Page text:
If you’ve ever had a dodgy knee or a kidney stone, chances are that you’ve been prescribed anti-inflammatory medication to ease the pain. It’s quite likely that your GP’s treatment of choice was diclofenac. And very effective it is too.

 Not so good, though, if you’re any one of the three species of Gyps vultures from South Asia, and you feast on the carcasses of cattle that have been treated with the drug.

Cattle? With dodgy knees? Taking drugs? Well, possibly. For religious reasons, dying cattle are not killed to relieve their suffering in some countries, so they are sometimes given painkilling medication instead. Diclofenac, though, has been banned as a veterinary drug in India, Pakistan and Nepal since 2006, and for very good reason.

Populations of the Indian, slender-billed and white-rumped vultures have crashed dramatically since the 1990s. When I say dramatically, I’m not exaggerating. The first two species have declined by 97% during the past decade, and the third by as much as 99.9%. And diclofenac is thought to have been the primary cause.

Wait, I hear you ask, vultures are taking diclofenac? Do they have dodgy knees? No, of course not – but dying cattle have been given it, and there’s nothing an Asian vulture likes more than a dinner of recently deceased raw cow. If this dinner was recently treated with diclofenac, then it’s poisonous to an unsuspecting vulture, often fatally so.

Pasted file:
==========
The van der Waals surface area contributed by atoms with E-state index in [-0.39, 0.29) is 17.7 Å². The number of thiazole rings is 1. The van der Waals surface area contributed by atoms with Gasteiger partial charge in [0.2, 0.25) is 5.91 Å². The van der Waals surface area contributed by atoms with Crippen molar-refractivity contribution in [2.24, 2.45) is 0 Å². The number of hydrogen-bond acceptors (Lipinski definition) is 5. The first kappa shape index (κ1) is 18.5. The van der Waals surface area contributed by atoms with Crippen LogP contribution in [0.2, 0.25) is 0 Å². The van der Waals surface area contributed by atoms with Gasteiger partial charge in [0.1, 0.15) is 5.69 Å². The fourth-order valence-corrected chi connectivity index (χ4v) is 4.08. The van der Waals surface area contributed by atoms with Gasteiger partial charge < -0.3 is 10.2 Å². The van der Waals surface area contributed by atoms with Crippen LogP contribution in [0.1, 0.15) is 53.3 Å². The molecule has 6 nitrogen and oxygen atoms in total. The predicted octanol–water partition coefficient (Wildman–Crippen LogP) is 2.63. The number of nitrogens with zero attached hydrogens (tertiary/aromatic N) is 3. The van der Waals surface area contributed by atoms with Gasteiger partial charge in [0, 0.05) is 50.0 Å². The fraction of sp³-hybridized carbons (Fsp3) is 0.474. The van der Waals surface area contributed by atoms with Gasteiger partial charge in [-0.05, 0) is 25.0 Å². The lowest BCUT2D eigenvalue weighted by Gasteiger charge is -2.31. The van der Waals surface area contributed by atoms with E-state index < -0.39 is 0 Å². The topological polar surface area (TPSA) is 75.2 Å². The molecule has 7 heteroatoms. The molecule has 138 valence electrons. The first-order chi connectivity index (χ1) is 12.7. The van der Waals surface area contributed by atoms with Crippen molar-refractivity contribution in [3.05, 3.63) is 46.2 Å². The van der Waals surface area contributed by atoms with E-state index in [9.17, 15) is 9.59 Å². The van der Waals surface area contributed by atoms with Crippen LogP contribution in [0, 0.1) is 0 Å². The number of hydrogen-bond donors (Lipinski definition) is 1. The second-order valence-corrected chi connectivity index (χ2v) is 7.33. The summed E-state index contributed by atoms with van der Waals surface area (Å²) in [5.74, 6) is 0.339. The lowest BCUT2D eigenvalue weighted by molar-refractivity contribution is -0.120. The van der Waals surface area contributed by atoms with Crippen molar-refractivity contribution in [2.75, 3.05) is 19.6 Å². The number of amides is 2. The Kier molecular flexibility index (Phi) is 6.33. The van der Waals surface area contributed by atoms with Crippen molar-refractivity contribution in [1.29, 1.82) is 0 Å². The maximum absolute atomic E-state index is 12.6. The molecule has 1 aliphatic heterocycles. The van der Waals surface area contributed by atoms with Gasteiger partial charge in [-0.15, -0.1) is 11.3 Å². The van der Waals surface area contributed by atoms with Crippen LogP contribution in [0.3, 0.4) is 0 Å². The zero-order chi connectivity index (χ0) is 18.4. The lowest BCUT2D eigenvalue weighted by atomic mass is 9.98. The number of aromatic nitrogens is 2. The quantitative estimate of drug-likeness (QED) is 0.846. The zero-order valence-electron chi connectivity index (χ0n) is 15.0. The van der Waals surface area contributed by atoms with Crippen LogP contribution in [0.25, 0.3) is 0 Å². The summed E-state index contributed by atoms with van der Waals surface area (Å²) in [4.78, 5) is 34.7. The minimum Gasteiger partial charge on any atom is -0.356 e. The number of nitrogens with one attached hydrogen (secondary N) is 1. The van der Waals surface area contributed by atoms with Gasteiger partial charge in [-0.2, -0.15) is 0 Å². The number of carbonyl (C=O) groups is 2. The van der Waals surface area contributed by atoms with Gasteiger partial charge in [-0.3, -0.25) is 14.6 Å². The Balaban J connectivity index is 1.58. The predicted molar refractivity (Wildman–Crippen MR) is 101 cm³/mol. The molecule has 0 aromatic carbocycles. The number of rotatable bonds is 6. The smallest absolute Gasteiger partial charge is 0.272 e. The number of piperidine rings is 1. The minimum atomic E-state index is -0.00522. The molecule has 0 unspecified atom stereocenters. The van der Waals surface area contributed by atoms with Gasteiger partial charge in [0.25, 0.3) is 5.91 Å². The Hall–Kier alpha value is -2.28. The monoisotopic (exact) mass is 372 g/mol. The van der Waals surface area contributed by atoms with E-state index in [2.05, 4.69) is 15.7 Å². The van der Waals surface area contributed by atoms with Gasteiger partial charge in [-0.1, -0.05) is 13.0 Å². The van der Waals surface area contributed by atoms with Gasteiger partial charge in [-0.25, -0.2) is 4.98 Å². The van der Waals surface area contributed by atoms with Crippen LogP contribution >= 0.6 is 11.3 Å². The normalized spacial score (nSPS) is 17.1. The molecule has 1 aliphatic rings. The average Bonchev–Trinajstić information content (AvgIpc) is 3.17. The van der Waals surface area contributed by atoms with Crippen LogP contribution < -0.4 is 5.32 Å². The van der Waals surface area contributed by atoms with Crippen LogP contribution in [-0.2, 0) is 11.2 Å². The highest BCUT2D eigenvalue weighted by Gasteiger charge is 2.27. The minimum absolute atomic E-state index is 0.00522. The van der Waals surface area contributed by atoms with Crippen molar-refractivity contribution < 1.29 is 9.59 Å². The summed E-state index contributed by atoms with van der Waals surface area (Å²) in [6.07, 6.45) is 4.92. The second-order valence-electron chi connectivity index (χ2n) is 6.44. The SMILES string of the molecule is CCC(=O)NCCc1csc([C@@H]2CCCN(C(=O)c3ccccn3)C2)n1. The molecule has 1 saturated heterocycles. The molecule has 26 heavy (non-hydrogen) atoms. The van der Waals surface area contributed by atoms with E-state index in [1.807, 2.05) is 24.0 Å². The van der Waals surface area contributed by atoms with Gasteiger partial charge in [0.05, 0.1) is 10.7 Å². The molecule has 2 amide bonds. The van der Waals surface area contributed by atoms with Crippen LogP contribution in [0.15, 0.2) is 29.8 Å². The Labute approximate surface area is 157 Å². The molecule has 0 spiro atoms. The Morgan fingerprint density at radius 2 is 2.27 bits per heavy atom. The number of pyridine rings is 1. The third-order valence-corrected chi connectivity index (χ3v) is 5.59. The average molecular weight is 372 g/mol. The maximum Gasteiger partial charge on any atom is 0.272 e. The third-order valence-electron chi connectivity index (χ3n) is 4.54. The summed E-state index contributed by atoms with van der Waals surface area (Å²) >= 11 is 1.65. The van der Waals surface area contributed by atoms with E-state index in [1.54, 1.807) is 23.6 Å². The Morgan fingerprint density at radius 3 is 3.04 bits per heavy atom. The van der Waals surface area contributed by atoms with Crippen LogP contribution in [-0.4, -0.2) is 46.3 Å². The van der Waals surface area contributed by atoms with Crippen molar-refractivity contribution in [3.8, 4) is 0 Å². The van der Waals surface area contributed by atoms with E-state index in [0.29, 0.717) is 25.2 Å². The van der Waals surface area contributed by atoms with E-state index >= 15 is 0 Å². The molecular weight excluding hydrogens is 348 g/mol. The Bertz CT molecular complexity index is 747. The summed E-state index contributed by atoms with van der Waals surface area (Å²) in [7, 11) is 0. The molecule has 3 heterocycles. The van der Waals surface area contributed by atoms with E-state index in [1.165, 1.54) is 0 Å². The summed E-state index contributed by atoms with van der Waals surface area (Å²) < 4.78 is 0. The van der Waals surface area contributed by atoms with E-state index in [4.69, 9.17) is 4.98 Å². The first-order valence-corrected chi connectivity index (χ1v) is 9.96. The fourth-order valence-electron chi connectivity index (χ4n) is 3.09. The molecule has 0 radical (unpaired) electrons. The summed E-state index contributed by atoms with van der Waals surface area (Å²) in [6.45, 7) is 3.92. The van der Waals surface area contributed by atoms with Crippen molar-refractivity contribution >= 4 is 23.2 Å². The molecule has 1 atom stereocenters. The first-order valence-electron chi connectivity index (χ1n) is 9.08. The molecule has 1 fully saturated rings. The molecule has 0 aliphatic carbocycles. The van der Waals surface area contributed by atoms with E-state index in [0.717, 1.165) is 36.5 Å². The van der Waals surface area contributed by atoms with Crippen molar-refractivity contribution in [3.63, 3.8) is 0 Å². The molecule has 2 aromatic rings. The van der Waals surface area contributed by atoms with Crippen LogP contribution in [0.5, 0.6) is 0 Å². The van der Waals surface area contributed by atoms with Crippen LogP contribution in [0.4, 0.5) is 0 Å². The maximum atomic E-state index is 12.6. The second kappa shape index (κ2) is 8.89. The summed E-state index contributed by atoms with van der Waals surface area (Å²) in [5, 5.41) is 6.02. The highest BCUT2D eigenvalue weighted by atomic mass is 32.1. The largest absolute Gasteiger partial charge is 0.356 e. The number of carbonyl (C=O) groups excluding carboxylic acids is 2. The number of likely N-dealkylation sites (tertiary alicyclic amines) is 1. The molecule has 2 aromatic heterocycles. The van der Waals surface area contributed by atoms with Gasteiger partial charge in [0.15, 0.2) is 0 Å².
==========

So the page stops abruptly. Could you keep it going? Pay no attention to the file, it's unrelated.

The ban in 2006 was a step in the right direction. But a new study, published in the journal Oryx, has revealed the shocking truth that over one-third of Indian pharmacies are flouting the ban and continuing to sell the drug for veterinary use. A survey of 250 chemists’ shops in 11 Indian states, conducted between 2007 and 2010, found that 36% were selling diclofenac, despite being told that it would be used for treating cattle. The drug was often sold in large containers, so could not have been intended for human use.

Preventing the sale and use of diclofenac is the major challenge in the fight to bring these amazing vultures back from the brink of extinction. The new organisation Saving  Asia’s Vultures from Extinction (SAVE) is leading the fightback, managing three breeding centres in India, where 271 vultures are being housed as part of an increasingly successful breeding programme.

Remember those mop-top vultures in Disney’s Jungle Book? The ones that bore a suspicious resemblance to The Beatles? You may remember that they sung “That’s What Friends Are For” to Mowgli. Certainly the Asian vultures are in need of a few friends right now....